Exposure to inorganic dust has been linked to increase the risk of developing rheumatoid arthritis (RA) and other autoimmune conditions. This association between dusty environments and RA has been documented in miners, as well as individuals with silica-exposed vocations, such as stone cutters. Additionally, research has revealed patients with RA have immunological citrullinated targets in their lungs and synovial tissue, which suggests dust may be associated with anti-cyclic citrullinated peptide (CCP) seropositive RA.1
Military Service as a Dusty Trade
Many military activities, such as welding, abrasive blasting, grinding and polishing metals, vehicle and other maintenance work, earth moving and other construction, as well as explosives detonation, entail inorganic dust exposure. Up until now, however, researchers have not assessed whether exposure to inorganic dust during military service is a risk factor for RA and other autoimmune conditions.
Assessing such an association is challenging because military personnel, generally, tend to be healthier than the general population. This healthy-soldier effect appears to erode over time, which means veterans from the Afghanistan and Iraqi wars may now be vulnerable to exposure-associated diseases. If an association between dust exposure during military service and a risk for RA were to be documented, the findings could influence the healthcare of military personnel and veterans through primary prevention and targeted follow-up surveillance.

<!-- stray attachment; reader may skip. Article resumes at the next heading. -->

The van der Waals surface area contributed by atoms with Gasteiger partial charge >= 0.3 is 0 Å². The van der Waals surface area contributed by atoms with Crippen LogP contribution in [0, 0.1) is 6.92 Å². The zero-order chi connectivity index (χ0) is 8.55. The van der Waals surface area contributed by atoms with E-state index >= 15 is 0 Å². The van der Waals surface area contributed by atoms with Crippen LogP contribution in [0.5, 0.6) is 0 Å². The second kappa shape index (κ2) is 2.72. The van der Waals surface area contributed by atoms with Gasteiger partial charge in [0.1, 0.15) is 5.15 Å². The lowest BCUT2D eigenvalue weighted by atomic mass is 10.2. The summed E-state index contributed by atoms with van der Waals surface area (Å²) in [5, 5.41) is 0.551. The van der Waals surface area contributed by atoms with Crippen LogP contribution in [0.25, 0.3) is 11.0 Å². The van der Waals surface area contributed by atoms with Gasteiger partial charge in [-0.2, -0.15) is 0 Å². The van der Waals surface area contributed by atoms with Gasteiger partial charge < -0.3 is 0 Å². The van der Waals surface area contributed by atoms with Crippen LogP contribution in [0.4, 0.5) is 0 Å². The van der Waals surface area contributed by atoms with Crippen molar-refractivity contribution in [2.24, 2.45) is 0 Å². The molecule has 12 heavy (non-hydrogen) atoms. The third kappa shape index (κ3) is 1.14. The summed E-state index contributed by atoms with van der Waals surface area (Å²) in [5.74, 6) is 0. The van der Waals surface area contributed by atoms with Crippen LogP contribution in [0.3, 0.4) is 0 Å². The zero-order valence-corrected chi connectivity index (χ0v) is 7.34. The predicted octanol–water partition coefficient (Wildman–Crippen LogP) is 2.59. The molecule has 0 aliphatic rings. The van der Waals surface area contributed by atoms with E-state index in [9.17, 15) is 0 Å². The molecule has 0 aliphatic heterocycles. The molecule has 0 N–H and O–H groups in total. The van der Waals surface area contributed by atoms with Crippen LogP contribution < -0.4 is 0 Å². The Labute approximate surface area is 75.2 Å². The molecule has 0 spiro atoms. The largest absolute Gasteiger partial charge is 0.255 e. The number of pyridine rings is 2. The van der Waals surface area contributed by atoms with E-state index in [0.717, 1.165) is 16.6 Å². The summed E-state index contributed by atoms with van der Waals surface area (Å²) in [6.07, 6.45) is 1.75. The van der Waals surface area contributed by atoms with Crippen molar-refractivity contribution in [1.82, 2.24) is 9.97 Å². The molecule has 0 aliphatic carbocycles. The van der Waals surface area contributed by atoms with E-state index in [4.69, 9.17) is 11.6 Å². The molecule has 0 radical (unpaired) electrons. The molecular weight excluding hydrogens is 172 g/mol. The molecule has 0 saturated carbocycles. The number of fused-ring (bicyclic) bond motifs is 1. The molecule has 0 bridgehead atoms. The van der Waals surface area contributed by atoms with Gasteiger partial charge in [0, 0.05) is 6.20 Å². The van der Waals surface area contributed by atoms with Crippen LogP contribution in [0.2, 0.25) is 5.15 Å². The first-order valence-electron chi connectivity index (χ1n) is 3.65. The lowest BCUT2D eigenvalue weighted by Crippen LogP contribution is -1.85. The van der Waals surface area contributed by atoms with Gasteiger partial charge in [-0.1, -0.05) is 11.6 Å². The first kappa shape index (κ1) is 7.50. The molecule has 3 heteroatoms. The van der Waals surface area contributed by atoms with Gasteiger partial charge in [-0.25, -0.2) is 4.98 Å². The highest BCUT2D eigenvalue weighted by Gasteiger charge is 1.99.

Results from a recent, large-scale study indicate dust exposure during military service represents an occupational and environmental risk for a future diagnosis of RA or other autoimmune condition. Dust exposure among military personnel was associated with a 10% increased risk of developing RA compared with military personnel who had minimal to no exposure to inorganic dust. David Ying, MD, a rheumatologist at the San Francisco Veterans Affairs (VA) Health Care Systems, and colleagues suggest their analysis may be relevant for prevention activities. Their findings were published in the July issue of ACR Open Rheumatology.1
The study comprised a large sample (N=438,086) of veterans of the Afghanistan and Iraqi wars. It focused on veterans of Operation Enduring Freedom, Operation Iraqi Freedom and Operation New Dawn who received healthcare through the VA system. The majority (88%) of the cohort was male, 63% were white, non-Hispanic, and 68% had smoked. The study was unique because it did not rely on participant recall, but instead employed a job exposure matrix (JEM) based on military occupation codes to assign risk linked to military duties. These military occupation codes are nine-character codes used in the service personnel system of the U.S. Army and Marine Corps to identify and rack and manage every job performed by military personnel. Almost half (44%) of the veterans were classified as having likely or somewhat likely exposure to dust.